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Honor, and Shame



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When you look at all the formulaic sludge that wins the Pulitzer Prize for Most Unread Multipart Series, it is striking that not one of the major newspapers has done an investigative series on the proliferation of “honor killings”, not in Yemen or Waziristan but in the heart of the western world. Instead, as Phyllis Chesler writes:

The mainstream media rarely covers them. More often, local media does, but even local media does so walking-on-eggshells, careful to quote from at least one apologist and one know-nothing. Usually, the (hardcopy) mainstream media covers such events weeks later, only briefly, or as a way to “spin” any possible prejudice against the perpetrators involved. Sometimes they are mentioned, but only in passing. Rarely do follow-ups appear. Usually, a wire service piece is used, and no original reporting is done. Sometimes, the newspaper’s blog might refer to a piece which first appeared in another newspaper which, in turn, has mentioned the subject only in passing.

I’ve noted this phenomenon many times: See, for example, here at NR, “Noor Ignored“, “Watery Graves“, “The Stranglehold of Political Correctness“, and “Headless Body in Legless Story“. But nothing changes. Multiculturalism trumps feminism, and so the media accept a two-tier sisterhood in which Muslim girls are run over, stabbed, strangled, drowned and decapitated for wanting to live like the women they read about in The New York Times and The Washington Post. No matter how novel or arresting the details of a story are, the PC blinkers go on immediately. As Miss Chesler adds:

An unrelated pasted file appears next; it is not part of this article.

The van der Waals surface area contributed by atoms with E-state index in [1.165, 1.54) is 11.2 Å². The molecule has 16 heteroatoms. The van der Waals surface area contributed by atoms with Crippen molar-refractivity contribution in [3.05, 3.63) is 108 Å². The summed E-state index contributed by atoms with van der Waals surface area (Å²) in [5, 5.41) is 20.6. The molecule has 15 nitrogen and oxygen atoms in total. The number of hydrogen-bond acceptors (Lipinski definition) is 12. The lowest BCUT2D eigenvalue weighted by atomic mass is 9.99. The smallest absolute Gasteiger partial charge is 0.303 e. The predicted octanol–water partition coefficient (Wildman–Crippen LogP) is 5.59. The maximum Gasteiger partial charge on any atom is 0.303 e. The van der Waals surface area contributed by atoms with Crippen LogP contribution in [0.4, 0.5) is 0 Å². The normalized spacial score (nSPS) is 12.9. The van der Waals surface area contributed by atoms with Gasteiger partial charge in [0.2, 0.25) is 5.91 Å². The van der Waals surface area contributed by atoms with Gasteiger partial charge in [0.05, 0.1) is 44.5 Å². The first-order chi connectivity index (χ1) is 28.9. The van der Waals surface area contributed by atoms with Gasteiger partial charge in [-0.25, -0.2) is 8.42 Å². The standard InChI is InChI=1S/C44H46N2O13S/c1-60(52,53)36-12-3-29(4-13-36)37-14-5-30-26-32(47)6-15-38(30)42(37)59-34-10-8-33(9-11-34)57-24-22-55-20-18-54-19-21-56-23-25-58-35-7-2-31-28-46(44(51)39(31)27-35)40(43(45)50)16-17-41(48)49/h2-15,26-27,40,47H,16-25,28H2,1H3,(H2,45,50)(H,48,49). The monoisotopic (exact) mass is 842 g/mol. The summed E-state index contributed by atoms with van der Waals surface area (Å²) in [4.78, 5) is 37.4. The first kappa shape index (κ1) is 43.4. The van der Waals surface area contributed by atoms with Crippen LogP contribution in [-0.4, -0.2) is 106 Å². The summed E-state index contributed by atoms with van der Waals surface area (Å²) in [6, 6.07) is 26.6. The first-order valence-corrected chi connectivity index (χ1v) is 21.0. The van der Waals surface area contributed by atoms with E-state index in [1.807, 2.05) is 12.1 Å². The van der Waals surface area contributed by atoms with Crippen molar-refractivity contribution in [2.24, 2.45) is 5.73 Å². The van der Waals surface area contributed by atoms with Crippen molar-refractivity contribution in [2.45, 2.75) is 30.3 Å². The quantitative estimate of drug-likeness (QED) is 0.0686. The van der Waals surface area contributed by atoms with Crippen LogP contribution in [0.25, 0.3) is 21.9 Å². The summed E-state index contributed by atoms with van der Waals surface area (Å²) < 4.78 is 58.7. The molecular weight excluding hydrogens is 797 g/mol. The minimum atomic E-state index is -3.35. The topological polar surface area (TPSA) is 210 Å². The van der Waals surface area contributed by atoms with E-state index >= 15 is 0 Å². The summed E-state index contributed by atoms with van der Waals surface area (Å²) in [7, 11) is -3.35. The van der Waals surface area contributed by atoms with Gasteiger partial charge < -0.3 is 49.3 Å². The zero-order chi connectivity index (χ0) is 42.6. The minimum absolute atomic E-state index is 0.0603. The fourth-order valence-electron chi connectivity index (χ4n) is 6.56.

In 2009, the gruesome beheading of Aasiya Z. Hassan was covered only five days later by the New York Times—and then mainly to explain that Islam had nothing to do with it and that anyone who believes to the contrary is misguided or prejudiced.

The media’s attitude to “honor killings” is not only shameful and dishonors the dead; it’s also part of the reason why America’s newspapers are sliding off the cliff: Their silence on this issue is merely an especially ugly manifestation of how their news instincts have been castrated by political correctness.

[UPDATE: See my response to weirdly point-missing criticism of the above here.]



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